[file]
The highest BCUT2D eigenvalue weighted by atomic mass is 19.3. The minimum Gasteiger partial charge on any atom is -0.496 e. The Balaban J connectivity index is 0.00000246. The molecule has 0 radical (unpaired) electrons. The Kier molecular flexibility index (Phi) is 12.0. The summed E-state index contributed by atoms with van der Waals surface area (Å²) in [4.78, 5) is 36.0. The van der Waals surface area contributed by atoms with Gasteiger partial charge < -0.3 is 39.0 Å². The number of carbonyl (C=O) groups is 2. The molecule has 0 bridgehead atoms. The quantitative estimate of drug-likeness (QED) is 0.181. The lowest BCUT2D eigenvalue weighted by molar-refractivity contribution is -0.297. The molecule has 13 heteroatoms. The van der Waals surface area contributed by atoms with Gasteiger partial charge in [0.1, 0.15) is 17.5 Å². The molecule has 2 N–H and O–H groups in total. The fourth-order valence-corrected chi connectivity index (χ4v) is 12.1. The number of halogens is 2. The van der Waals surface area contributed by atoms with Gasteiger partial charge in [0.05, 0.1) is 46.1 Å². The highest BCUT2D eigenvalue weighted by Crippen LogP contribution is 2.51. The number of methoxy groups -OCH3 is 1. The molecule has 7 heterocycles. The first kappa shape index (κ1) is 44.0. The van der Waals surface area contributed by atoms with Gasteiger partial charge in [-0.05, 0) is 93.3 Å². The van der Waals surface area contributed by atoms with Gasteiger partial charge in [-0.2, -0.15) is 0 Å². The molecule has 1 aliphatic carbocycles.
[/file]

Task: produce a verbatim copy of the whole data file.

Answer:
The highest BCUT2D eigenvalue weighted by atomic mass is 19.3. The minimum Gasteiger partial charge on any atom is -0.496 e. The Balaban J connectivity index is 0.00000246. The molecule has 0 radical (unpaired) electrons. The Kier molecular flexibility index (Phi) is 12.0. The summed E-state index contributed by atoms with van der Waals surface area (Å²) in [4.78, 5) is 36.0. The van der Waals surface area contributed by atoms with Gasteiger partial charge < -0.3 is 39.0 Å². The number of carbonyl (C=O) groups is 2. The molecule has 0 bridgehead atoms. The quantitative estimate of drug-likeness (QED) is 0.181. The lowest BCUT2D eigenvalue weighted by molar-refractivity contribution is -0.297. The molecule has 13 heteroatoms. The van der Waals surface area contributed by atoms with Gasteiger partial charge in [0.1, 0.15) is 17.5 Å². The molecule has 2 N–H and O–H groups in total. The fourth-order valence-corrected chi connectivity index (χ4v) is 12.1. The number of halogens is 2. The van der Waals surface area contributed by atoms with Gasteiger partial charge in [0.05, 0.1) is 46.1 Å². The highest BCUT2D eigenvalue weighted by Crippen LogP contribution is 2.51. The number of methoxy groups -OCH3 is 1. The molecule has 7 heterocycles. The first kappa shape index (κ1) is 44.0. The van der Waals surface area contributed by atoms with Gasteiger partial charge in [-0.05, 0) is 93.3 Å². The van der Waals surface area contributed by atoms with Gasteiger partial charge in [-0.2, -0.15) is 0 Å². The molecule has 1 aliphatic carbocycles.